“The collection, submission, and presentation of data on a daily basis is a titanic scientific effort which is part of the chain of medical care that includes doctors, nurses, and public and private lab employees, all of whom carry out the duty of recording cases in the exceptionally difficult conditions created by the pressure of the second wave in honest cooperation with EODY and the health ministry. These data as has been said and clarified are to be found on a single and only COVID-19 Patients’ Registry.”
Margiorkinis also warned that the epidemic in Greece is at a critical stage and that strict compliance with public health rules and restrictions is crucial especially at this time.
The country has been rocked by the tragic situation at hospitals in northern Greece that are imploding and frantically airlifting patients to other regions.
“At this moment our evaluation is that active cases in both Attica and Thessaloniki are still at exceptionally high levels, approximately the level of early November. Given this fact extraordinary caution and adherence to [public health] measures is needed in order for the number of active cases to decline and for the health system to be decongested.”
The data and the holidays
EODY registered 85 deaths in the last 24 hours, bringing Greece’s coronavirus deaths since the beginning of the first epidemic to 2,406 in total. There were also 1,044 new coronavirus cases today, of which nine were identified at the country’s entry points.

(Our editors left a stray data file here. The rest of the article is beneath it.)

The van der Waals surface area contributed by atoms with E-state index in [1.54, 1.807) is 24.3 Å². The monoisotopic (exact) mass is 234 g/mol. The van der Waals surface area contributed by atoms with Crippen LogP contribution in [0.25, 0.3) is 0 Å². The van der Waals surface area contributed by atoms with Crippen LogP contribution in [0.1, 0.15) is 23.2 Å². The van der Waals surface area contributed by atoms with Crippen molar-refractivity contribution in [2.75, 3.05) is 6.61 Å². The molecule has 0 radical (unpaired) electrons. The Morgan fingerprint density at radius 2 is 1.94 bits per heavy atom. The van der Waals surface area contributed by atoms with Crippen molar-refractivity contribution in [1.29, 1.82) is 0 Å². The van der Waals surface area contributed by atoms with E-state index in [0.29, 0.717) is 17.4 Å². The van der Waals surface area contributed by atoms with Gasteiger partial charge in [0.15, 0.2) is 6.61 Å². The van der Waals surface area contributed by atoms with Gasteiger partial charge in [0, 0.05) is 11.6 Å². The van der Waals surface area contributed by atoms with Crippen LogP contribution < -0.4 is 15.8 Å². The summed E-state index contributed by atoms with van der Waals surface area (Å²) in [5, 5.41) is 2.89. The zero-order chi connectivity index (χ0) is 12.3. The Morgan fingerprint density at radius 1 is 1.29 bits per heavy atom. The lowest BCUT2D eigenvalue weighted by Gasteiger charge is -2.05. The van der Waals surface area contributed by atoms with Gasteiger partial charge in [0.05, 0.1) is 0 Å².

The government has over the last few weeks sent mixed signals about the dates when lockdown measures may gradually be lifted with the initial projection being 7 December. That caused an outcry among members of the government’s scientific committee and the government backed off on any projections.
It now declares that everything will depend on the development of epidemiological data.
Deputy Minister for Civil Protection Nikos Hardalias said Christmas will be «different compared to previous years,» and noted that even home visits to friends and family are not allowed as long as the lockdown is in place.
Regarding the fact that the second wave of the epidemic has been much more intense in Thessaloniki and Northern Greece in general than in Attica he attributed that in part to a possibly more lax implementation of public health rules in those regions of the country, though he offered no indication of why that might be.
Meanwhile, COVID-19 vaccines will become available in Greece when the licensing process has been completed by the European Medicines Agency. Vaccination against the coronavirus will not be obligatory, stressed the minister, and citizens will not be able to choose an alternative vaccine, he clarified.
EODY registered 85 deaths in the last 24 hours – there have repeatedly been over 100 recently – and the death toll since the beginning of the epidemic is currently at 2,406.
EODY has so far performed 2,400,000 PCR tests and approximately 215,000 rapid diagnostic tests for the coronavirus,
The percentage of coronavirus infection is 9.19 percent nationwide and around 7.5 percent for Attica region.
All cases in Greece total 105,271 of which 4,888 have been linked to travel from abroad and 28,075 to already confirmed cases.